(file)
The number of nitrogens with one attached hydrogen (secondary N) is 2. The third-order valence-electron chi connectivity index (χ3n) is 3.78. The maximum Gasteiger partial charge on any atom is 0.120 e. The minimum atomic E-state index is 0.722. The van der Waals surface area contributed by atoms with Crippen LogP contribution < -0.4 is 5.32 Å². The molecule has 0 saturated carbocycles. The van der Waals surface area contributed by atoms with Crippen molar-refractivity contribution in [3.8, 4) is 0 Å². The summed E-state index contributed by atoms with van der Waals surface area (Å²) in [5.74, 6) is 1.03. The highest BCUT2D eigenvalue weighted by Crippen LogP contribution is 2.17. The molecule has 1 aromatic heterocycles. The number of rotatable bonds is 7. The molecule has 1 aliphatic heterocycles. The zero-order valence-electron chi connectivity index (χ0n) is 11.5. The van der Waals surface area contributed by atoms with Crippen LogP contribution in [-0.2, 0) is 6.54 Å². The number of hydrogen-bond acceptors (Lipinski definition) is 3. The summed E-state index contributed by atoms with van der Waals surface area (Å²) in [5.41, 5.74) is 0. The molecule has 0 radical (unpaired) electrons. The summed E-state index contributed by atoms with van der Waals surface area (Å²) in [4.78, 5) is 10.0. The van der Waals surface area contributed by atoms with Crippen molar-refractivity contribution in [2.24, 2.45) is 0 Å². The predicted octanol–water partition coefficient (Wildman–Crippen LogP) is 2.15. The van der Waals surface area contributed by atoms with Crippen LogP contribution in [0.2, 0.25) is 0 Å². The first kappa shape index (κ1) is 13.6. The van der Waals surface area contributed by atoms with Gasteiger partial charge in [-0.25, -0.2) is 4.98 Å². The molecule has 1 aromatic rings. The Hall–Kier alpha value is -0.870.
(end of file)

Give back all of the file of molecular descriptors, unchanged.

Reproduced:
The number of nitrogens with one attached hydrogen (secondary N) is 2. The third-order valence-electron chi connectivity index (χ3n) is 3.78. The maximum Gasteiger partial charge on any atom is 0.120 e. The minimum atomic E-state index is 0.722. The van der Waals surface area contributed by atoms with Crippen LogP contribution < -0.4 is 5.32 Å². The molecule has 0 saturated carbocycles. The van der Waals surface area contributed by atoms with Crippen molar-refractivity contribution in [3.8, 4) is 0 Å². The summed E-state index contributed by atoms with van der Waals surface area (Å²) in [5.74, 6) is 1.03. The highest BCUT2D eigenvalue weighted by Crippen LogP contribution is 2.17. The molecule has 1 aromatic heterocycles. The number of rotatable bonds is 7. The molecule has 1 aliphatic heterocycles. The zero-order valence-electron chi connectivity index (χ0n) is 11.5. The van der Waals surface area contributed by atoms with Crippen LogP contribution in [-0.2, 0) is 6.54 Å². The number of hydrogen-bond acceptors (Lipinski definition) is 3. The summed E-state index contributed by atoms with van der Waals surface area (Å²) in [5.41, 5.74) is 0. The molecule has 0 radical (unpaired) electrons. The summed E-state index contributed by atoms with van der Waals surface area (Å²) in [4.78, 5) is 10.0. The van der Waals surface area contributed by atoms with Crippen molar-refractivity contribution in [2.24, 2.45) is 0 Å². The predicted octanol–water partition coefficient (Wildman–Crippen LogP) is 2.15. The van der Waals surface area contributed by atoms with Crippen LogP contribution in [0.2, 0.25) is 0 Å². The first kappa shape index (κ1) is 13.6. The van der Waals surface area contributed by atoms with Gasteiger partial charge in [-0.25, -0.2) is 4.98 Å². The molecule has 1 aromatic rings. The Hall–Kier alpha value is -0.870.